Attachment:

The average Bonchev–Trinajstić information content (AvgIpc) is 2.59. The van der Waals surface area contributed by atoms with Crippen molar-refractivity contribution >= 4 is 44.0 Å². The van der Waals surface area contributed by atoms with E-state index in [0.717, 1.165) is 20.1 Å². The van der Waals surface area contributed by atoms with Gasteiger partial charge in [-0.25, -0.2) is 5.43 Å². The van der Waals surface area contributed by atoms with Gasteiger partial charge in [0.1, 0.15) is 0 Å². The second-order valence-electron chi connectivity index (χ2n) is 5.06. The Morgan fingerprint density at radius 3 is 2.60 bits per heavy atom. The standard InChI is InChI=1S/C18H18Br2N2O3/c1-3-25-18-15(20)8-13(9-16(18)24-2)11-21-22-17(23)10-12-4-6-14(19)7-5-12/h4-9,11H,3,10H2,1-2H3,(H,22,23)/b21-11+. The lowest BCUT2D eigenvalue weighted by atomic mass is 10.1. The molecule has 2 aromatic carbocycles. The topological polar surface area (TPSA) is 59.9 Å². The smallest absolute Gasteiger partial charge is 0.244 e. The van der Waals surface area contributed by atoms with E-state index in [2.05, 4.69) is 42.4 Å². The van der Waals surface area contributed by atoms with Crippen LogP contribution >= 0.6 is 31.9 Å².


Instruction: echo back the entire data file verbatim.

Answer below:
The average Bonchev–Trinajstić information content (AvgIpc) is 2.59. The van der Waals surface area contributed by atoms with Crippen molar-refractivity contribution >= 4 is 44.0 Å². The van der Waals surface area contributed by atoms with E-state index in [0.717, 1.165) is 20.1 Å². The van der Waals surface area contributed by atoms with Gasteiger partial charge in [-0.25, -0.2) is 5.43 Å². The van der Waals surface area contributed by atoms with Gasteiger partial charge in [0.1, 0.15) is 0 Å². The second-order valence-electron chi connectivity index (χ2n) is 5.06. The Morgan fingerprint density at radius 3 is 2.60 bits per heavy atom. The standard InChI is InChI=1S/C18H18Br2N2O3/c1-3-25-18-15(20)8-13(9-16(18)24-2)11-21-22-17(23)10-12-4-6-14(19)7-5-12/h4-9,11H,3,10H2,1-2H3,(H,22,23)/b21-11+. The lowest BCUT2D eigenvalue weighted by atomic mass is 10.1. The molecule has 2 aromatic carbocycles. The topological polar surface area (TPSA) is 59.9 Å². The smallest absolute Gasteiger partial charge is 0.244 e. The van der Waals surface area contributed by atoms with E-state index in [2.05, 4.69) is 42.4 Å². The van der Waals surface area contributed by atoms with Crippen LogP contribution >= 0.6 is 31.9 Å².